June 02, 2010 - Jack Kuczmanski sat down in front of the webcam and looked at the face on the computer screen, live from Denver.
|Kordell Kirkland asks Avi what pieces of the short story, “Scout’s Honor” came from his life experiences. Photo by Wendi Reardon (click for larger version)|
He introduced himself to Avi, the author sixth grade Advanced Language Arts classes at Sashabaw Middle School studied and were interviewing via Skype.
Each student in Kristine Butcher and Anne Ortel's classes had read various works by Avi and researched his life.
The students had to made a connection between his life and his stories, said Butcher. They realized, though Avi had written over 70 books in different genres, some ideas, characters, settings and details came from his life experiences.
Kuczmanski had his question ready for the author after reading True Confessions of Charlotte Doyle and a collection of other stories. He leaned towards the microphone as his classmates watched Avi on a large screen.
"Many of your stories are about kids figuring out who they are and not falling to pressures of others," he realized. "Did you struggle to be true to yourself?"
Avi addressed Kuczmanski and the audience of 50.
"When you are young, I mean this in a positive way, you are trying to find who you are and what you are," he said. "I think it is a fundmental and important part of being a young person. It's a part of living."
Avi in turn asked Kuczmanski a question, do you feel that way sometimes.
"Yes," he said without hesistating.
Maggie Collins asked if he had similar family problems as the ones he writes about in his books.
Avi described his parents and his relationship with them as well as his close relationship with his twin sister, who gave him the nickname Avi. His role as a stepfather also often appears in his books, like in the Poppy series.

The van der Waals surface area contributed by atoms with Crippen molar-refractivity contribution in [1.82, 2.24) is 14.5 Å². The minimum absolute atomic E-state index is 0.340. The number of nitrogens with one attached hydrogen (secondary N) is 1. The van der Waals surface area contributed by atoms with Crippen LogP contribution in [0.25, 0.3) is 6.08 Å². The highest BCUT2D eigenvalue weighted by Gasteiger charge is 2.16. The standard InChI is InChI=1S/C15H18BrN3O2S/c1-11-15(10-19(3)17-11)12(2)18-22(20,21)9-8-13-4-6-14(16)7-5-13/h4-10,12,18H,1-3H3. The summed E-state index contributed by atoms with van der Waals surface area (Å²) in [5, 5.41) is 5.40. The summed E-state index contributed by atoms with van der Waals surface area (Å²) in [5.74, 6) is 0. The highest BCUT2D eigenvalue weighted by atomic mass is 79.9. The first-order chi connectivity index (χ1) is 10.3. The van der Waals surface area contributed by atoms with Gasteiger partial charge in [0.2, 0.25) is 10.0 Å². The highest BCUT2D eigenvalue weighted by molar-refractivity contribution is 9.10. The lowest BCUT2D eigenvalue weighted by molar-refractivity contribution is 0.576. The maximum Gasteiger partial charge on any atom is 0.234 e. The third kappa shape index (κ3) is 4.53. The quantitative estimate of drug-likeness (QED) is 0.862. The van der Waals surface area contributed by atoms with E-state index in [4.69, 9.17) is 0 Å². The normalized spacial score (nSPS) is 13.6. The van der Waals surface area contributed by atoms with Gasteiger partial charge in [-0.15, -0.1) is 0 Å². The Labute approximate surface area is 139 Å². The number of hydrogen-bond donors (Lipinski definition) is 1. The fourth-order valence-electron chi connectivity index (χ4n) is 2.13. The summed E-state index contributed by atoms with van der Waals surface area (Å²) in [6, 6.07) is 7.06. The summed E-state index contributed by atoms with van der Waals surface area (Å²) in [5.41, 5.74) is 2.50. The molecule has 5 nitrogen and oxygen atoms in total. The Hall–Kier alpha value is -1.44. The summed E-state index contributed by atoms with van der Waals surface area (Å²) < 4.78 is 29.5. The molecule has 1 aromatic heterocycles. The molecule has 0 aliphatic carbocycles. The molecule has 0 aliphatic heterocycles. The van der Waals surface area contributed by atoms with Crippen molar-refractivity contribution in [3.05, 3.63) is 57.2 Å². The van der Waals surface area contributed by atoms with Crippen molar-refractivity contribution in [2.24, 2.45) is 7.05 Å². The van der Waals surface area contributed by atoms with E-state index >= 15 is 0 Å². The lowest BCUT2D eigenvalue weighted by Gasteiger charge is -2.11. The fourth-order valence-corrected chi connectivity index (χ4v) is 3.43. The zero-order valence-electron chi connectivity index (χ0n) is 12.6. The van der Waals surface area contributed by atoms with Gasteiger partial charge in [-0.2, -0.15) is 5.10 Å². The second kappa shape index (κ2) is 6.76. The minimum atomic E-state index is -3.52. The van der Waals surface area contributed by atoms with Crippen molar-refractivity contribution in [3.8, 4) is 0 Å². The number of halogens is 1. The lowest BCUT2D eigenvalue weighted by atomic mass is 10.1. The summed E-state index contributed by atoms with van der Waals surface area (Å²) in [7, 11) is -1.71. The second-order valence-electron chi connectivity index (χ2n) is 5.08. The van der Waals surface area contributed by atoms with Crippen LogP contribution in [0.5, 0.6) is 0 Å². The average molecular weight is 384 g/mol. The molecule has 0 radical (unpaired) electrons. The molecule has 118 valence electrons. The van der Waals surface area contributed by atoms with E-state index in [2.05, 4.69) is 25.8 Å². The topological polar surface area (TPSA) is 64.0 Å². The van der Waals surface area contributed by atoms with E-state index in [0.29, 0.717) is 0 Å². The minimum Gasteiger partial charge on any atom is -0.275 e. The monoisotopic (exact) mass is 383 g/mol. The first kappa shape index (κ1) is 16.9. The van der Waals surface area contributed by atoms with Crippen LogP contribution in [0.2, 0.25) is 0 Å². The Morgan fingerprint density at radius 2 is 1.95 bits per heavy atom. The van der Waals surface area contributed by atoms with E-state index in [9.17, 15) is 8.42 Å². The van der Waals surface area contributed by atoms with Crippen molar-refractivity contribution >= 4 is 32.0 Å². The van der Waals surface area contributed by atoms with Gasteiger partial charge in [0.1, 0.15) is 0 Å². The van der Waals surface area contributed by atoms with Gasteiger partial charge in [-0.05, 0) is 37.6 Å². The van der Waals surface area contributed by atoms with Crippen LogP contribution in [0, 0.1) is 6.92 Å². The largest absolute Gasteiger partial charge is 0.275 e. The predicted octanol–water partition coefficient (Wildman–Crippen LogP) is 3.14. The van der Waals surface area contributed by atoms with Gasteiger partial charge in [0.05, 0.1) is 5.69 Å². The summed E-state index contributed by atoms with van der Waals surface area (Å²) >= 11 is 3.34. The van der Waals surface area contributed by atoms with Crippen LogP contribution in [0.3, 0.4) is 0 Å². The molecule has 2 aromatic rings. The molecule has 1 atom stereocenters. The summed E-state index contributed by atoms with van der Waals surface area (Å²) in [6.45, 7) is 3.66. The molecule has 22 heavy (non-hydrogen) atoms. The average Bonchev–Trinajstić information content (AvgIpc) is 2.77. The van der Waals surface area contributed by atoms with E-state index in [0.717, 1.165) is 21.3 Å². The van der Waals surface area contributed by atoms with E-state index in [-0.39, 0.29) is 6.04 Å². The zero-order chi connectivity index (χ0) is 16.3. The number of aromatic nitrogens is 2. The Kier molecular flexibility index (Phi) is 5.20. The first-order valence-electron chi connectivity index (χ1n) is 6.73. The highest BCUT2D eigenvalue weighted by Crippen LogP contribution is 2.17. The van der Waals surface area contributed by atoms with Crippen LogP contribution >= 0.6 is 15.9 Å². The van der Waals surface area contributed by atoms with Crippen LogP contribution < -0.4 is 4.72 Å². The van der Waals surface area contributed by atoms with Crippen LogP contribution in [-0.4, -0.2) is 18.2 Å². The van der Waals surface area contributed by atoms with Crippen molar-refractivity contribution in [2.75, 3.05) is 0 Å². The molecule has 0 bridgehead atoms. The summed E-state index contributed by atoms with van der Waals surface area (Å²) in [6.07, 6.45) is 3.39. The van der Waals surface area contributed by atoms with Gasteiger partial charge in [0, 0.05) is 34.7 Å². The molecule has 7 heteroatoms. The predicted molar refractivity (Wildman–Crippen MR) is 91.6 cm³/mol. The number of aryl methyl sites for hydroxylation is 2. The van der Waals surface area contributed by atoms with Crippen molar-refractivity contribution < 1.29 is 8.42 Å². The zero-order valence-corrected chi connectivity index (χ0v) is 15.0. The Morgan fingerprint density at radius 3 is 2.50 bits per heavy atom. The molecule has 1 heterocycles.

Sam Mead continued asking when Avi decided to become a writer.
He admitted he always wanted to be a writer and kept a diary in his senior year of high school and in the month of March he declared his future.
"I made my mind up to be a writer," he said.
Why write for children and young adults, the students asked.
"I like kids," Avi admitted. "You're smart, you are interesting and you have a good sense of literature. You are loyal readers. You read books for pleasure and entertainment and that's why I write them."
He also told the students his favorite book so far is the one he is currently working on. But as for reading, which he has read over 1,000 books, he doesn't have a favorite and doesn't want one.
"Each has a different meaning for me," he said. "It changes all the time."
The students also asked about his process. It takes him an average of a year to a year and a half to write a book.
"Sore Losers took a day," he admitted. "I just sat there and wrote it. Bright Shadow took 14 years - it does vary. Writing is only a part of it. Production is part of it, too. Rereading and making sure all the details are there."
He tried out the title of his current book in the works to the students - "A Terrible Struggle with a Crazy Man."
The audience laughed.
"Do you like it," he asked. "Titles often change. No one has read it yet. I sent the first draft to the editor last week. If everything is good I will start rewriting it with her thoughts and suggestions."
Until it's published the students can anticipate the next release in two weeks, Crispin: the End of Time, the last book in the Crispin series.
"My purpose is not to teach you something. It's to entertain you, amuse you. My goal is to make it fun to read," he said.
"It gets published and you buy it - it becomes your book. It doesn't matter what I thought, it matters what you think," he answered about any meaning in his stories.
Wendi graduated from the University of Michigan-Flint with a degree in communications. She wrote for the Michigan Times college paper and Grand Blanc View before joining The Clarkston News in October 2007.